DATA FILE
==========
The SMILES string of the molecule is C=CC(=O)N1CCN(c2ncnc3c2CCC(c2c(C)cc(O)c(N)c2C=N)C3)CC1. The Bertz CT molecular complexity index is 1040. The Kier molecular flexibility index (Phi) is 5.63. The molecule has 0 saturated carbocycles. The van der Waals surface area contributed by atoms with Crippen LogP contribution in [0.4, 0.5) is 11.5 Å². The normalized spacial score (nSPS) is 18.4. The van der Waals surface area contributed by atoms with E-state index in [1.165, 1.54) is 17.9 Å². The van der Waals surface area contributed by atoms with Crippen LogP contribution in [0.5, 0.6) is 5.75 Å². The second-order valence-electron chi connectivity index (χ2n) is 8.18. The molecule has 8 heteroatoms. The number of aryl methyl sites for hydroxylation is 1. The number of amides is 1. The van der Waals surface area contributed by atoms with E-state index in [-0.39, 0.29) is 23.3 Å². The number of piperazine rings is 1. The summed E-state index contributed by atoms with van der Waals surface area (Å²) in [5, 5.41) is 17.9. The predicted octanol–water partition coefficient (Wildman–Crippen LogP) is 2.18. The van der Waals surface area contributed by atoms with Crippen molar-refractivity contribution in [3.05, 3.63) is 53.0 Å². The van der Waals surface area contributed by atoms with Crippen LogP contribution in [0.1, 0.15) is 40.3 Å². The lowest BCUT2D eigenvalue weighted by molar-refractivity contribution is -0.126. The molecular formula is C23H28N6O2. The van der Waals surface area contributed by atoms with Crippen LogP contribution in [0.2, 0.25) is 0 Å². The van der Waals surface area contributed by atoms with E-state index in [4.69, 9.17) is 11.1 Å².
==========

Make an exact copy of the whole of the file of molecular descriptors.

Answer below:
The SMILES string of the molecule is C=CC(=O)N1CCN(c2ncnc3c2CCC(c2c(C)cc(O)c(N)c2C=N)C3)CC1. The Bertz CT molecular complexity index is 1040. The Kier molecular flexibility index (Phi) is 5.63. The molecule has 0 saturated carbocycles. The van der Waals surface area contributed by atoms with Crippen LogP contribution in [0.4, 0.5) is 11.5 Å². The normalized spacial score (nSPS) is 18.4. The van der Waals surface area contributed by atoms with E-state index in [1.165, 1.54) is 17.9 Å². The van der Waals surface area contributed by atoms with Crippen LogP contribution in [0.5, 0.6) is 5.75 Å². The second-order valence-electron chi connectivity index (χ2n) is 8.18. The molecule has 8 heteroatoms. The number of aryl methyl sites for hydroxylation is 1. The number of amides is 1. The van der Waals surface area contributed by atoms with E-state index in [-0.39, 0.29) is 23.3 Å². The number of piperazine rings is 1. The summed E-state index contributed by atoms with van der Waals surface area (Å²) in [5, 5.41) is 17.9. The predicted octanol–water partition coefficient (Wildman–Crippen LogP) is 2.18. The van der Waals surface area contributed by atoms with Crippen molar-refractivity contribution in [3.05, 3.63) is 53.0 Å². The van der Waals surface area contributed by atoms with Crippen LogP contribution in [0.1, 0.15) is 40.3 Å². The lowest BCUT2D eigenvalue weighted by molar-refractivity contribution is -0.126. The molecular formula is C23H28N6O2. The van der Waals surface area contributed by atoms with Crippen LogP contribution in [0.2, 0.25) is 0 Å². The van der Waals surface area contributed by atoms with E-state index in [4.69, 9.17) is 11.1 Å².